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Volume 15, Issue 4: Similitudes

Fight in the Meadow

Douglas Wilson

Andrew looked frantically up at the hunters, who had just reached the wood, and then back down at Beow. The singing had enchanted the unicorn, and his eyes were still rolling back in their sockets. Andrew laid down his sword in the grass and began vigorously slapping Beow's neck.

"Wake up! Beow!" Andrew shouted. He looked up again to see the hunters running toward him, swords and spears in hand. They were all very angry at the loss of their prey. "Beow!" Beow lurched as though he were trying to get up, and then fell back into the grass. Andrew grabbed his sword, bent over Beow, and pricked him at the top of his left foreleg. A crimson spot appeared as Beow snorted in pain. Andrew could not afford any more time with Beow, and so he turned around quickly to face the hunters.
One of the hunters was faster than the others, and he was just about twenty yards away by this time. The other four were about ten yards behind him. The first hunter raised his right arm, sword clenched in fist, and began to kih yih yih yih in a high treble voice.
Andrew had no idea how to fight with a sword, and in an odd way, for just a moment, this provided him with an advantage. The hunter thought that his movements were calculated, and, since he had never seen anything like it before, he slowed down, hesitating for a moment. That hesitating moment gave Andrew an opening, and he lunged forward, slashing at the hunter's legs. This movement was amateurish, beyond all question, and the hunter smiled coldly and stepped forward.
In the meantime, Beow had struggled to his feet and staggered off to a pool just behind him that was fed with a small waterfall. His horn was enflamed, as though he had a great fever, and he stepped into the pool and stooped his head and horn under the cascading mountain water. Instantly, the fever was gone, his mind was clear, and the remains of the enchantment fled to find the woman who sang it into him. Beow turned toward Andrew to see how it fared with the boy who had saved him. By this time, Andrew had fended off three or four blows from the first hunter, and was backing up steadily. The other hunters were standing just behind the first one, letting him disarm Andrew, which was sure to be the work of mere moments. They could have killed him easily, but it was apparent that, despite their anger, they intended to take him prisoner.
Beow threw back his head and gave a great cry. The echo rushed back toward the fighters across the meadow from the slope across the way. Horses neigh, and lions roar, but unicorns do something in between. The hunters all turned violently toward him, and began to ignore Andrew completely. Andrew backed away from them, sure now that Beow would be able to get them out of this.
The four hunters had clearly lost their stomach for unicorn hunting. They had begun to inch their way backward. But the first one, a grim man (but still very brave), was angry enough to fight with Beow. This was very foolish of him—a man with a light sword cannot hope to fight a unicorn successfully. The best any hunting party of the Kale had ever done (without a singer and nets) was to kill a unicorn with three men who had long spears. That great event had happened three generations before, and men still talked about it on their trips. But still, this man, whose name was Kared, stepped forward to challenge Beow in mortal combat. His hunting companions turned white, their weapons held lightly in their hands. I have told you his name because he comes into this story again, and that means that Beow decided to honor his bravery over his wisdom.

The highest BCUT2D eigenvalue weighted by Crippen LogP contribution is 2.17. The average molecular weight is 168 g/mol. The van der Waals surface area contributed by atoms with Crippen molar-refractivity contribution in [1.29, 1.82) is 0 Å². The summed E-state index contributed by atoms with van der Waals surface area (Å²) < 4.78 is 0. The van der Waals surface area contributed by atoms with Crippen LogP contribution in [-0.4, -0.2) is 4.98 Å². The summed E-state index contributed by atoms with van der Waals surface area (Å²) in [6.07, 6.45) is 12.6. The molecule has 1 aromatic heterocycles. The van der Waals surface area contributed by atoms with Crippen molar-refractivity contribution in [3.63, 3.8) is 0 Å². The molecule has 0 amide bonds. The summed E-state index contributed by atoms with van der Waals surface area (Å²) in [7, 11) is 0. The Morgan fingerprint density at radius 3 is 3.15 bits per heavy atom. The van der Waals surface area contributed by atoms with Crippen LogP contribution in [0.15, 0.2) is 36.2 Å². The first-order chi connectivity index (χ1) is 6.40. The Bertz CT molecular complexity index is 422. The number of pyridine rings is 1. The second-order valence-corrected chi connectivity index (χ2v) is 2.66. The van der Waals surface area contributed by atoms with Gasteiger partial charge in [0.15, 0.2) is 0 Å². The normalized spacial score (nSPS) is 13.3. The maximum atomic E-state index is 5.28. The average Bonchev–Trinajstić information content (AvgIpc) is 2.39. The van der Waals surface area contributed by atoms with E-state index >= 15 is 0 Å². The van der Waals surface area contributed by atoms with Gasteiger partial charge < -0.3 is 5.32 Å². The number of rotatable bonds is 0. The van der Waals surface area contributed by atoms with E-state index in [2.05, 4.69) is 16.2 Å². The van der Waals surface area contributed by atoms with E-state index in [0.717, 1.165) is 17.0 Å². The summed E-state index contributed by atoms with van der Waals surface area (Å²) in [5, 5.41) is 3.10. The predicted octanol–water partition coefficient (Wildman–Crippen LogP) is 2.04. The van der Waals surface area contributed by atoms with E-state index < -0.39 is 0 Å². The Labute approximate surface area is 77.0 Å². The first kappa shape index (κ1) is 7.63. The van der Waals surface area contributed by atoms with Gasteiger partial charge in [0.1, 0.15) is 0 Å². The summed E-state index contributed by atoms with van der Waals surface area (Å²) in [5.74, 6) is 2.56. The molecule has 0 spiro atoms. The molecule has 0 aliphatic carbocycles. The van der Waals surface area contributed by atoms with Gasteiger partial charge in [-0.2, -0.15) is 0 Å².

Beow bowed his head in a salute, and then suddenly galloped off toward Andrew. Unicorns are not like men in such circumstances. No one had ever seen a unicorn behave in a cowardly manner, and so it was impossible for Beow to be ashamed of turning from this fight. All who heard of it would simply conclude that Beow had spared Kared's life, and not that the unicorn had feared for himself. He stopped just by Andrew, and dropped to the ground to let him on. Once he had mounted, Beow told him in a low voice to hold on with his knees and not to grab at his mane.
The unicorn then reeled back to face the hunters. "We have shown mercy, despite your attempt on my horn for your potions. The next time there will be no mercy."
With that, Beow turned and started to canter towards the wood. Andrew sat on his back, jolting up and down in the most fearful way. Recalling it later, Andrew remembered that he had hoped he had cut a noble figure for the group of hunters, with his sword still in his hand, riding a unicorn off towards the forest. The second thought was that he hoped he would not fall off before they got to the edge of the woods. A fine impression that would make.
When the forest swallowed them, Andrew leaned over and begged to be let off. "Please." Beow obliged, and Andrew got down stiffly. When Beow stood up again, he bowed his head gratefully, and nuzzled Andrew's shoulder.
"I'll have to thank you, little one, for saving my glory. They were going to take my horn for powder."
Andrew did not know what to say, so he said, "You're welcome."

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